A lot of current 3D displays suffer from the fact that their spatial resolution is lower compared to their 2D
counterparts. One reason for this is that the multiple views needed to generate 3D are often spatially multiplexed.
Besides this, imperfect separation of the left- and right-eye view leads to blurring or ghosting, and therefore to
a decrease in perceived sharpness. However, people watching stereoscopic videos have reported that the 3D
scene contained more details, compared to the 2D scene with identical spatial resolution. This is an interesting
notion, that has never been tested in a systematic and quantitative way. To investigate this effect, we had people
compare the amount of detail ("detailedness") in pairs of 2D and 3D images. A blur filter was applied to one
of the two images, and the blur level was varied using an adaptive staircase procedure. In this way, the blur
threshold for which the 2D and 3D image contained perceptually the same amount of detail could be found.
Our results show that the 3D image needed to be blurred more than the 2D image. This confirms the earlier
qualitative findings that 3D images contain perceptually more details than 2D images with the same spatial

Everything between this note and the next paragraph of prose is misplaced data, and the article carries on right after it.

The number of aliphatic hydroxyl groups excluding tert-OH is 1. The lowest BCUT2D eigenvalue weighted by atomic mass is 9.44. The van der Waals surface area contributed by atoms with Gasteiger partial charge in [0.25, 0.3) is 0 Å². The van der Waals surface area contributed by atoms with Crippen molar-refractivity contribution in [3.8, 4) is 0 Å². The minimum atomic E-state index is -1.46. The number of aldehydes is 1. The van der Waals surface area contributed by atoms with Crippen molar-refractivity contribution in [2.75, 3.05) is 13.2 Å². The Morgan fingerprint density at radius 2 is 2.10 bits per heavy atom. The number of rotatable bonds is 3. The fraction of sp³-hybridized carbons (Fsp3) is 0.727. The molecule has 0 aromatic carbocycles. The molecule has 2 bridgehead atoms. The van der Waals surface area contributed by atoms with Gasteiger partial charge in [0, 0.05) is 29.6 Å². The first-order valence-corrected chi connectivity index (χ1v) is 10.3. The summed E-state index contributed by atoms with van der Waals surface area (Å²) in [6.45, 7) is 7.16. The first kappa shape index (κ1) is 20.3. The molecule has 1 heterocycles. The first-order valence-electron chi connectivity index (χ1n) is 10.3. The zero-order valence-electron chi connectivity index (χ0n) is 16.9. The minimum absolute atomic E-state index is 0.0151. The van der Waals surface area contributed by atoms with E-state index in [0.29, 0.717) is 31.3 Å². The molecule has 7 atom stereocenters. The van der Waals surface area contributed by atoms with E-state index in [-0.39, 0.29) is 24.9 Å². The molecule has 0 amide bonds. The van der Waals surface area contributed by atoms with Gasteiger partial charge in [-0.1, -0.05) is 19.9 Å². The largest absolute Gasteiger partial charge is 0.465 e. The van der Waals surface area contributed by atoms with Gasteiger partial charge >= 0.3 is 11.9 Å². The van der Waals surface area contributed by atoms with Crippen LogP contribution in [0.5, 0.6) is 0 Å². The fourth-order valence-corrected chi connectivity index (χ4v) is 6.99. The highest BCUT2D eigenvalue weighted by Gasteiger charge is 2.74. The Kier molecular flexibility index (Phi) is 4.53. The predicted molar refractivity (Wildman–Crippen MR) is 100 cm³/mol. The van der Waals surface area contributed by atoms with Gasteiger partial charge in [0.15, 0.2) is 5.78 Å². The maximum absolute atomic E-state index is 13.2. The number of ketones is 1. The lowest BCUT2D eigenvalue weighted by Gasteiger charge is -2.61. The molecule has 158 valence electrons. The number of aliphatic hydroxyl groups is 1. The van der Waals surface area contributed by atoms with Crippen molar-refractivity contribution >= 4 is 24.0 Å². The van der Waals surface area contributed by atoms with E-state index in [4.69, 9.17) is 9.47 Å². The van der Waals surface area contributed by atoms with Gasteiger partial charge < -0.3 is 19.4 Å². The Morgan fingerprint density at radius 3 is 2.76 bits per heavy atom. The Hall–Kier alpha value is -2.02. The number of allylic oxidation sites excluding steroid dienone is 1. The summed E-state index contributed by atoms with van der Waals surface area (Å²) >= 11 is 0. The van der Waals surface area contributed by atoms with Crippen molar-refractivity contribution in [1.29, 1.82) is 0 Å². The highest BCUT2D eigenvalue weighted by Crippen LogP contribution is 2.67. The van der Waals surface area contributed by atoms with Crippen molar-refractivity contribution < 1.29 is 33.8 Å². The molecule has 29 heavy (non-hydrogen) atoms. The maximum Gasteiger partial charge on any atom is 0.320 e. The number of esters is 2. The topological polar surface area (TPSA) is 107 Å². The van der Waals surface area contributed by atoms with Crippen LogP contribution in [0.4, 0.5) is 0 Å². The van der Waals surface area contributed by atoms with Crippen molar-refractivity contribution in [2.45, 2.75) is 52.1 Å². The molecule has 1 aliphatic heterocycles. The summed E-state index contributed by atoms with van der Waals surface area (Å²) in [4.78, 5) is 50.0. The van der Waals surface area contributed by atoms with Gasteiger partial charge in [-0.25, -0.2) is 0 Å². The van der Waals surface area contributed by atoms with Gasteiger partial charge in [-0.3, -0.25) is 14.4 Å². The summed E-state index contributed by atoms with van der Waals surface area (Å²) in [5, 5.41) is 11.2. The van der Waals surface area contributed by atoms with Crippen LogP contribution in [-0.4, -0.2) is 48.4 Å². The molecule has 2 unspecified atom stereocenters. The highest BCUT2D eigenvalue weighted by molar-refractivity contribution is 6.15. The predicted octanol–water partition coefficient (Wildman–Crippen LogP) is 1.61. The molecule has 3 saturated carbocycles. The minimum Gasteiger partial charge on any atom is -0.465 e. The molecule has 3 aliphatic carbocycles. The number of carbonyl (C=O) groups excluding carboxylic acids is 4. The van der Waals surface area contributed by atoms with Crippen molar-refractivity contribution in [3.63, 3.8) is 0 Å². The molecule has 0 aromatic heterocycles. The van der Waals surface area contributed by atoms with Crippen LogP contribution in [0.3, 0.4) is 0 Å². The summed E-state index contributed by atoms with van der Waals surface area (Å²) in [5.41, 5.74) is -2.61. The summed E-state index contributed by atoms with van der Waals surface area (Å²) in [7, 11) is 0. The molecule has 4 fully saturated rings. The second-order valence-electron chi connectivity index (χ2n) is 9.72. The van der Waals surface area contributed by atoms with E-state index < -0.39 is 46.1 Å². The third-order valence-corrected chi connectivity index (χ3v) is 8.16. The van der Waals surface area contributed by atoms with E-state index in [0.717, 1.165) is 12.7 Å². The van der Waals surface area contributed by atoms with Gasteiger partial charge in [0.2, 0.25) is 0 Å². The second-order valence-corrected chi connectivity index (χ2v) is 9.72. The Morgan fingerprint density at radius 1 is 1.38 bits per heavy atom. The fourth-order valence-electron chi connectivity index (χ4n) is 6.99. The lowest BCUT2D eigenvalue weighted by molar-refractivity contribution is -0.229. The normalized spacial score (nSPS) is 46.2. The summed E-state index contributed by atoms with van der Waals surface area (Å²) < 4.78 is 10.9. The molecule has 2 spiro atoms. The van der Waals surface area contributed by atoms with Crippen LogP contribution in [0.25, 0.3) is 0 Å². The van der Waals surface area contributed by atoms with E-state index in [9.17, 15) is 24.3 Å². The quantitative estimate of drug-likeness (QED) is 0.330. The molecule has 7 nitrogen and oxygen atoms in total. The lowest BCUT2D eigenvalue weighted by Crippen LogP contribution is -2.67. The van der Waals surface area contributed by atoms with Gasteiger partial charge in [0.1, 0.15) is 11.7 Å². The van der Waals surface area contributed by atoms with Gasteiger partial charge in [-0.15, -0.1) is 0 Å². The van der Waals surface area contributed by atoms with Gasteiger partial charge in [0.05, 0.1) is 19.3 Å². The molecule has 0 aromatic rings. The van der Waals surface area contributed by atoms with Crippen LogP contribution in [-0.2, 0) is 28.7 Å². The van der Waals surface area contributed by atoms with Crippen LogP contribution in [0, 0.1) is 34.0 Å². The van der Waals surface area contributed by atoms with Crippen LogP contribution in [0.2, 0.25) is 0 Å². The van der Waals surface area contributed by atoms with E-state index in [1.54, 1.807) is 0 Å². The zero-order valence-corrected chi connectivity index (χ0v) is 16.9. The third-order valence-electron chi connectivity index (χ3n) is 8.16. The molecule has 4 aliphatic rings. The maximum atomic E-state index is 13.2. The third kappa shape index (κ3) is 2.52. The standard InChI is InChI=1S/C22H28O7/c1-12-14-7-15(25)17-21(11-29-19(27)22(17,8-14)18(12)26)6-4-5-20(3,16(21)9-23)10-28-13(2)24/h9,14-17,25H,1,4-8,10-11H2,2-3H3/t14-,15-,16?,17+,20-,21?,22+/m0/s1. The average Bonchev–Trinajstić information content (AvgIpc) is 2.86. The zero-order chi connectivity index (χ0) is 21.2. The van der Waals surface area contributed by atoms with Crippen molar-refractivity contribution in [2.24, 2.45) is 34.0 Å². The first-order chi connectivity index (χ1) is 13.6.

The image quality circle is a commonly accepted framework to model the relation between the technology variables of a display and the resulting image quality. 3D-TV systems, however, go beyond the concept of image quality. Research has shown that, although 3D scenes are clearly more appreciated by subjects, the concept 'image quality' does not take this added value of depth into account. Concepts as 'naturalness' and 'viewing experience' have turned out to be more useful when assessing the overall performance of 3D displays. In this paper, experiments are described that test 'perceived depth', 'perceived image quality' and 'perceived naturalness' in images with different levels of blur and different depth levels. Results show that naturalness incorporates both blur level as well as depth level, while image quality does not include depth level. These results confirm that image quality is not a good measure to assess the overall performance of 3D displays. Naturalness is a more promising concept.